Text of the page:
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Old 15th May 2017, 05:40
canadianfiddler3 canadianfiddler3 is offline
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Hello and intro from a Newbie

I'd like to say hello, as I'm new here and this is the first time I've signed up for a WW2 Forum. Having heard that forums can be a vicious place, I'll try not to step on anyone's toes, and I'll try my best not to ask stupid questions, and I promise not to get involved in anything I don't know about, or be an armchair general.

In the last year I've become interested in Germany's military history, though I have a history to be proud of in my own family, my great great Grandfather was with the 2nd Canadian Railway Troops in France in WW1, and his son, my great grandfather was a cook attached to the South Saskatchewan Regiment in WW2. He was killed in Germany in 1945, during the Battle of the Hochwald Gap. His brother was in the Governor General's Foot Guards during the war and was awarded the Legion D'Honneur. He died last year, and he was one of the kindest, good humoured, humble men I have ever met. I understand why they call them the greatest generation.

I've always had an interest in the military. My dad and grandfather were also in the Canadian Army, so I spent my childhood and formative years surrounded by the military. When I was 10, I inherited my great grandfather's medals, and so began my interest in the Second World War. Being an avid reader, I read anything I could get my hands on at the library, but distinctly remember bringing home a book about Hitler, and my dad caught me with it. I remember the talking to I got, which wasn't very nice, and I remember being asked if I was even proud of my country and the history that I had inherited. Needless to say it was the last time I picked up a book about Germany for a long, long time. My dad was actually born in Germany while my grandparents were stationed at Iserlohn in the mid 60's.

Anyway, when I was younger, my grandpa told me a story about a neighbour of theirs in Germany that was a Stalingrad survivor. The name Stalingrad always stuck with me, and as I got older and began working outdoors, including the winters when it gets down to -40 and lower, I always imagined what it would have felt like for the soldiers at Stalingrad. Last fall, I bought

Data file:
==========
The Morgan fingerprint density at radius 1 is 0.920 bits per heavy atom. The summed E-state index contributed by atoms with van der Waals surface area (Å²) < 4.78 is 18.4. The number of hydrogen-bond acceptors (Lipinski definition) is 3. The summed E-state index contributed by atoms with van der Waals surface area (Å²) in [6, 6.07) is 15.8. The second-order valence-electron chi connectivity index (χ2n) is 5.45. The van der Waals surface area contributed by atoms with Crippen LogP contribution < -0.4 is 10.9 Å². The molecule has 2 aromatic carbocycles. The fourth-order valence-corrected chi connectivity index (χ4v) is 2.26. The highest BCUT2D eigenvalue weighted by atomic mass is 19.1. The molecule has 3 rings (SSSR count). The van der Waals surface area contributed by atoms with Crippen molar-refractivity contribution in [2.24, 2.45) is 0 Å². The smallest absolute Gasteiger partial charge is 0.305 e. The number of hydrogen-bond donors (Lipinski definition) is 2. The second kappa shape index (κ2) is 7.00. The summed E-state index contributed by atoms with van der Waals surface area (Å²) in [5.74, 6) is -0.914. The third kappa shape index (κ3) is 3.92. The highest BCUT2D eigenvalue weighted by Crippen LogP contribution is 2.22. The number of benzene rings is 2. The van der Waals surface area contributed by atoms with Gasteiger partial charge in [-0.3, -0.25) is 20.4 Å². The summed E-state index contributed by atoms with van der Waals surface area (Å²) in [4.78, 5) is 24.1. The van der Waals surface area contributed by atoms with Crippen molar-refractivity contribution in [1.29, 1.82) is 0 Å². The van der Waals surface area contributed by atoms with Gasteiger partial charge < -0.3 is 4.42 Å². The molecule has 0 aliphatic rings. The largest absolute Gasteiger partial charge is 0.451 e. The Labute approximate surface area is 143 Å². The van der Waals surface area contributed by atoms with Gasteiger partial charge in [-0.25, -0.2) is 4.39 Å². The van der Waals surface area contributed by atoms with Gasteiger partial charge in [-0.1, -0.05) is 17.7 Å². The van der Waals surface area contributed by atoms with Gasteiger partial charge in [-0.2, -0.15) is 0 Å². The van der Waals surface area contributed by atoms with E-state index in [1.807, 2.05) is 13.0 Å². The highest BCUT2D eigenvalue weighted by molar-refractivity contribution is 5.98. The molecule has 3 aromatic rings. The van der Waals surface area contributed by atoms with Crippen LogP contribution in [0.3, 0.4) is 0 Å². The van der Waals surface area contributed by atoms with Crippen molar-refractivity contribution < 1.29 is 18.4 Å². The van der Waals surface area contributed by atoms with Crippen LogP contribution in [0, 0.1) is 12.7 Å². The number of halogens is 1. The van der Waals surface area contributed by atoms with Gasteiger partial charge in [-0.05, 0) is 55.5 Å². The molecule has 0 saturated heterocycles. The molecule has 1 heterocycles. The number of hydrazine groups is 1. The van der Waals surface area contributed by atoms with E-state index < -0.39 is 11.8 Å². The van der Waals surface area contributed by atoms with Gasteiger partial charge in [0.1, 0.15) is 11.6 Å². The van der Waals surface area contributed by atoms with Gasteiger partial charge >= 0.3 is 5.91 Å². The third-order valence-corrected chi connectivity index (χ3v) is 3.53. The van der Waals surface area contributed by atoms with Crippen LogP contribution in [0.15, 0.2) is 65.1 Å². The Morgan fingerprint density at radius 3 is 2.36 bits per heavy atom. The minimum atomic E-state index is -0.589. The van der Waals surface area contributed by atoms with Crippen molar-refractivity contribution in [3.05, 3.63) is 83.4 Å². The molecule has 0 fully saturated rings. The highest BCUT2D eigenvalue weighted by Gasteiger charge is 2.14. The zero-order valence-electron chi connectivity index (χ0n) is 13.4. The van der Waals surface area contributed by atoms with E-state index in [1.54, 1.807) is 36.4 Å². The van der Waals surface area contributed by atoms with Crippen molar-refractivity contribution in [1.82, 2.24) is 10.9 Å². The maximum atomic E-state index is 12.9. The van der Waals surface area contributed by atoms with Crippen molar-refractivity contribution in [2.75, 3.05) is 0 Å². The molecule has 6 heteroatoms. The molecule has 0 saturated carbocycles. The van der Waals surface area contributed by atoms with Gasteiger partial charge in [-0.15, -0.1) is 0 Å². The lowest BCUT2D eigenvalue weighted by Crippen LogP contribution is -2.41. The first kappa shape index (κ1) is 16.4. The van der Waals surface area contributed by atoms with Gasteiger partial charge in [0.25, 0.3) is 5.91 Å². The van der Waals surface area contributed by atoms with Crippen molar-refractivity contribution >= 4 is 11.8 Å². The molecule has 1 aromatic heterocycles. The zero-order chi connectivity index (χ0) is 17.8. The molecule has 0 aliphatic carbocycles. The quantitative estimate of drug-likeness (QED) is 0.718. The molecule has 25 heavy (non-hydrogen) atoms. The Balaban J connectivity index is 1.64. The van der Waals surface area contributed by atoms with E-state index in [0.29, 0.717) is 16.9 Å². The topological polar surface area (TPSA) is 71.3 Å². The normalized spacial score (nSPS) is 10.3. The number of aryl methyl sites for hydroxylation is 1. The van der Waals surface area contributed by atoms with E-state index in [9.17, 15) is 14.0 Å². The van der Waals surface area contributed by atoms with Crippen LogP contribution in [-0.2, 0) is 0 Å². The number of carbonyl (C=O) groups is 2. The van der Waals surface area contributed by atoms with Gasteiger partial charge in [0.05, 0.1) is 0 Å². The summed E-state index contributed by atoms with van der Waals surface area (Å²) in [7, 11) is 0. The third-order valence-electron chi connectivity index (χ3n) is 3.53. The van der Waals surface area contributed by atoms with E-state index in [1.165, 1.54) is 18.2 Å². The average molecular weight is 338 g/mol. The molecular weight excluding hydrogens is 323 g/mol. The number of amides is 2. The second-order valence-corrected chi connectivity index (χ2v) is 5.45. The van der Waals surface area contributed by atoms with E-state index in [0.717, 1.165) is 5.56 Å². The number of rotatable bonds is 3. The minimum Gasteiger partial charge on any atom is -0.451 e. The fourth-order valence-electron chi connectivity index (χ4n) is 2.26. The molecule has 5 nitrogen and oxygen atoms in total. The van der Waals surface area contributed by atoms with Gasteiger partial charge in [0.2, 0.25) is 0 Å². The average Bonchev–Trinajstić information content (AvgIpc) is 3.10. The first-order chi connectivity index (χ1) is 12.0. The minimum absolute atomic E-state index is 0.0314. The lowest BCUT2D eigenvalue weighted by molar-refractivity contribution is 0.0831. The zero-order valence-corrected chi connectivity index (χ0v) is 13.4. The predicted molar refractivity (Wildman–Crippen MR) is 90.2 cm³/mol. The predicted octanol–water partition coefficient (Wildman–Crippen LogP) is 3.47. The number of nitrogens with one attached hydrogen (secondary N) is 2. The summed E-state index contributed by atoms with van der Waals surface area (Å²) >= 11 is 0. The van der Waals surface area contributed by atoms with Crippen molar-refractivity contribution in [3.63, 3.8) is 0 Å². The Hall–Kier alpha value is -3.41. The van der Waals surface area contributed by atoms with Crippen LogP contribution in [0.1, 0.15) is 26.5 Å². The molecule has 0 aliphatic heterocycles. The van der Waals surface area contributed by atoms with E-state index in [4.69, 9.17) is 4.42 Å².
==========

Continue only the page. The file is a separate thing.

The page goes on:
a book by Gunther Koschorrek entitled ''Blood Red Snow'', which detailed his experiences on the Ost Front, including Stalingrad.

It was the first memoir I had read by a German soldier, and yes call me narrow minded, but it was the first time I had looked at one in a different light. I feel that here in the West, many sources have all but dehumanized German soldiers. Hollywood seems to have done an excellent job of this, and most if not all FPS games involve killing Germans. Most uneducated folks will refer to all German soldiers as Nazis and hold them in the same light as the SS men working at the death camps.

Along with the book, I watched a 3 part documentary on Stalingrad, and became fascinated with the Eastern Front. The books I had read as a kid didn't say much about the Eastern Front, and to be honest with you, I really didn't know much more about it other than the fact Germany had invaded Russia. Most of the books available to me detailed the Northwest Europe, Italian, and Africa Campaigns. I have since watched every documentary YouTube had to offer regarding the Eastern Front, and then moved on to anything regarding the Wehrmacht. In the last few months I have begun collecting German photographs from the War, and again, it has helped me to hold them in a new light.

I have joined this forum because I would like to find like-minded individuals, that is to say those that have a respect for the Wehrmacht
as a fighting force, and view the soldiers as ''men first'', soldiers doing their duty, regardless of political orientation. While many people may not agree with dubbing many of the soldiers as heroes, I like to think that their individual combat achievements warrant the title, especially when referring to Panzer and Luftwaffe Aces. Hell, look at the requirements for an Infantry Assault Badge. I would also like to look into some of the Luftwaffe pilots and soldiers in photos that I have, in hopes of finding more information on them, or getting pointed in the right direction.

Thanks for your time,

Pat
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